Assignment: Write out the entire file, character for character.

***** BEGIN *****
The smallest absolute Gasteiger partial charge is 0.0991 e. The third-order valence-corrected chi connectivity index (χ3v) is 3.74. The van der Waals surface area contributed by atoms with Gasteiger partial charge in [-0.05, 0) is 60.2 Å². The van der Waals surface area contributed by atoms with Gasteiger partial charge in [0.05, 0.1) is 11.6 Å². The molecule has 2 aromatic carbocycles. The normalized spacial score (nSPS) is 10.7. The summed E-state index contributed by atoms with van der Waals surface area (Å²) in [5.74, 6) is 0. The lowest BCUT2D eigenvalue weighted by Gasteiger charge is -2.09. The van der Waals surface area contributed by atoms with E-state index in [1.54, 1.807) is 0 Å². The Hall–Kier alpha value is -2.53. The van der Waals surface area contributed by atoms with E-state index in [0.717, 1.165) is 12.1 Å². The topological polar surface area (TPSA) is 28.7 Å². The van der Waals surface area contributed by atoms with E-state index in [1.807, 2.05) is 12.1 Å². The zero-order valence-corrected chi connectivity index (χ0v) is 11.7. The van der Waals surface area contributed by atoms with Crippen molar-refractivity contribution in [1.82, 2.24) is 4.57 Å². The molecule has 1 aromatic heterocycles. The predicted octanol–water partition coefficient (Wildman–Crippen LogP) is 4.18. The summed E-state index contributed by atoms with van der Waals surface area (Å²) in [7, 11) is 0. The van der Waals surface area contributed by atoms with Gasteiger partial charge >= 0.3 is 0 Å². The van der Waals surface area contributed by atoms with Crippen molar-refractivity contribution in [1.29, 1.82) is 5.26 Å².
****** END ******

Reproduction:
The smallest absolute Gasteiger partial charge is 0.0991 e. The third-order valence-corrected chi connectivity index (χ3v) is 3.74. The van der Waals surface area contributed by atoms with Gasteiger partial charge in [-0.05, 0) is 60.2 Å². The van der Waals surface area contributed by atoms with Gasteiger partial charge in [0.05, 0.1) is 11.6 Å². The molecule has 2 aromatic carbocycles. The normalized spacial score (nSPS) is 10.7. The summed E-state index contributed by atoms with van der Waals surface area (Å²) in [5.74, 6) is 0. The lowest BCUT2D eigenvalue weighted by Gasteiger charge is -2.09. The van der Waals surface area contributed by atoms with E-state index in [1.54, 1.807) is 0 Å². The Hall–Kier alpha value is -2.53. The van der Waals surface area contributed by atoms with E-state index in [0.717, 1.165) is 12.1 Å². The topological polar surface area (TPSA) is 28.7 Å². The van der Waals surface area contributed by atoms with E-state index in [1.807, 2.05) is 12.1 Å². The zero-order valence-corrected chi connectivity index (χ0v) is 11.7. The van der Waals surface area contributed by atoms with Crippen molar-refractivity contribution in [1.82, 2.24) is 4.57 Å². The molecule has 1 aromatic heterocycles. The predicted octanol–water partition coefficient (Wildman–Crippen LogP) is 4.18. The summed E-state index contributed by atoms with van der Waals surface area (Å²) in [7, 11) is 0. The van der Waals surface area contributed by atoms with Gasteiger partial charge >= 0.3 is 0 Å². The van der Waals surface area contributed by atoms with Crippen molar-refractivity contribution in [1.29, 1.82) is 5.26 Å².